Presentation on theme: "How Disciplines Differ Desmond McNeill. Levels of ambition Multi-disciplinary: autonomy of the different disciplines; does not lead to changes in the."— Presentation transcript:
How Disciplines Differ Desmond McNeill
Levels of ambition Multi-disciplinary: autonomy of the different disciplines; does not lead to changes in the existing disciplinary and theoretical structures; Inter-disciplinary: formulation of a uniform, discipline- transcending terminology or common methodology; cooperation within a common framework shared by the disciplines involved; Trans-disciplinary (also known as cross-disciplinary): research based on a common theoretical understanding and accompanied by a mutual interpenetration of disciplinary epistemologies.
What is a discipline? Rough definition: A rigorous way of studying the world.
Dictionary definition “An academic discipline, or field of study, is a branch of knowledge which is taught or researched at the college or university level. Disciplines are defined and recognized by the academic journals in which research is published, and the learned societies and academic departments or faculties to which their practitioners belong.”
How do Disciplines Differ? A discipline is A rigorous way of studying the world. i.e. it is not the only way of studying (the world, or part of it). There are many different alternatives.
Objects of study Material things Living things Individual human beings Groups of human beings
Ways of studying them Observation Experimentation Dissection/analysis ….
Categories The above processes (description, measurement) involve: Selection and, almost always, Classification.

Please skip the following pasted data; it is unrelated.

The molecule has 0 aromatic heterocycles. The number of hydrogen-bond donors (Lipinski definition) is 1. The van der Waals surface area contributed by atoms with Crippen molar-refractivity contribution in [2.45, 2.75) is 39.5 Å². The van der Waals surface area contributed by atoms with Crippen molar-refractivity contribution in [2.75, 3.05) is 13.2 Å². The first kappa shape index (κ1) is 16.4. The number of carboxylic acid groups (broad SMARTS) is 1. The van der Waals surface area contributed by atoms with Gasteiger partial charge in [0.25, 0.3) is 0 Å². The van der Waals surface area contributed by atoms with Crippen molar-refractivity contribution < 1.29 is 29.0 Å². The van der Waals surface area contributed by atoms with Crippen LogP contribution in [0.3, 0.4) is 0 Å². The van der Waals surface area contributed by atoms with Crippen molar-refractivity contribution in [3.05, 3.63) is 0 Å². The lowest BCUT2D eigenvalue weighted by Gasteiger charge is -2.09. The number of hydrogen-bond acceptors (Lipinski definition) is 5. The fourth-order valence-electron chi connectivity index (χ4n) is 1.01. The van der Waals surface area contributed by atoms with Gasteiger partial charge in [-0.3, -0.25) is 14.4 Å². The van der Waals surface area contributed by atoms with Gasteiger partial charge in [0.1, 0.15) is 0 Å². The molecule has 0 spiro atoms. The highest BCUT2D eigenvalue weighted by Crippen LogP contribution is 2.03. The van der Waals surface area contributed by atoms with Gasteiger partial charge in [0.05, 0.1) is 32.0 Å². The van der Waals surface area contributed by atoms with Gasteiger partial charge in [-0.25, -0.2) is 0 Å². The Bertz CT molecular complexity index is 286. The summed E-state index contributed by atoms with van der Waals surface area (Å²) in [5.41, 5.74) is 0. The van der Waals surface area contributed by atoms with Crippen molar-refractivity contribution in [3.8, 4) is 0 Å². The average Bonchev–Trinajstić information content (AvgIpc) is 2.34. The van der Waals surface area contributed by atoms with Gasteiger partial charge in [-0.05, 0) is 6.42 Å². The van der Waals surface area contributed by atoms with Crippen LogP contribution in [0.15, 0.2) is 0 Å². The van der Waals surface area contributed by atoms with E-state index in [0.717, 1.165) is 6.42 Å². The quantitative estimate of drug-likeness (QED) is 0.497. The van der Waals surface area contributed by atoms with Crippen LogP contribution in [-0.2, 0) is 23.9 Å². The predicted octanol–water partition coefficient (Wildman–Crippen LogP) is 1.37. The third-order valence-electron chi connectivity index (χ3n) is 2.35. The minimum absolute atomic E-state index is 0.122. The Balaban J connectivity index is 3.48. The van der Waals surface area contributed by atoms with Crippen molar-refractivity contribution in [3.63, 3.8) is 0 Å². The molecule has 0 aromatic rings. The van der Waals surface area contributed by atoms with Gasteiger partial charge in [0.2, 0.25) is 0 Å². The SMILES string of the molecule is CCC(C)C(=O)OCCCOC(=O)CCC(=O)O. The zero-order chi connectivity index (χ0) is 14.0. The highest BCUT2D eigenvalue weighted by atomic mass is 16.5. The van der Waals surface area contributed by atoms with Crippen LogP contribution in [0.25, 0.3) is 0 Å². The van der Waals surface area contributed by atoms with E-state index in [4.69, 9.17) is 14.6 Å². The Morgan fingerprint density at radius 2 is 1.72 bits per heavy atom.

Categories Zoology: 8 main taxonomic ranks: domain, kingdom, phylum, class, order, family, genus, species. Sociology, characteristics shared by members of a group may include interests, values, ethnic or social background, and kinship ties
Even measurement usually involves classification. In demography, ’total population’ is arguably based on a ‘natural’ distinction - between humans and non-humans. But the division between children and adults is not purely ‘natural’.
In most cases, classification is not ‘natural’, but ‘social’ i.e. dependent on the shared meanings of a group of people. Such classifications vary across different societies, or over time within a society.
The object of study: matter or meaning One may range disciplines across a spectrum: Physics – chemistry – economics – anthropology – literary studies
’Materialist’ approaches (matter)
’Social’ approaches (meaning)
Perspectives: ways of seeing There is a close relationship between the object of study and the way that object is perceived. One major contrast is between reductionist and holist perspectives.
Intellectual rigour What constitutes rigour is decided by those who practice the discipline. Within a discipline, there is generally strong agreement as to what constitutes rigour. Between disciplines, there is often strong disagreement.
Why we study Intrinsic reasons Instrumental reasons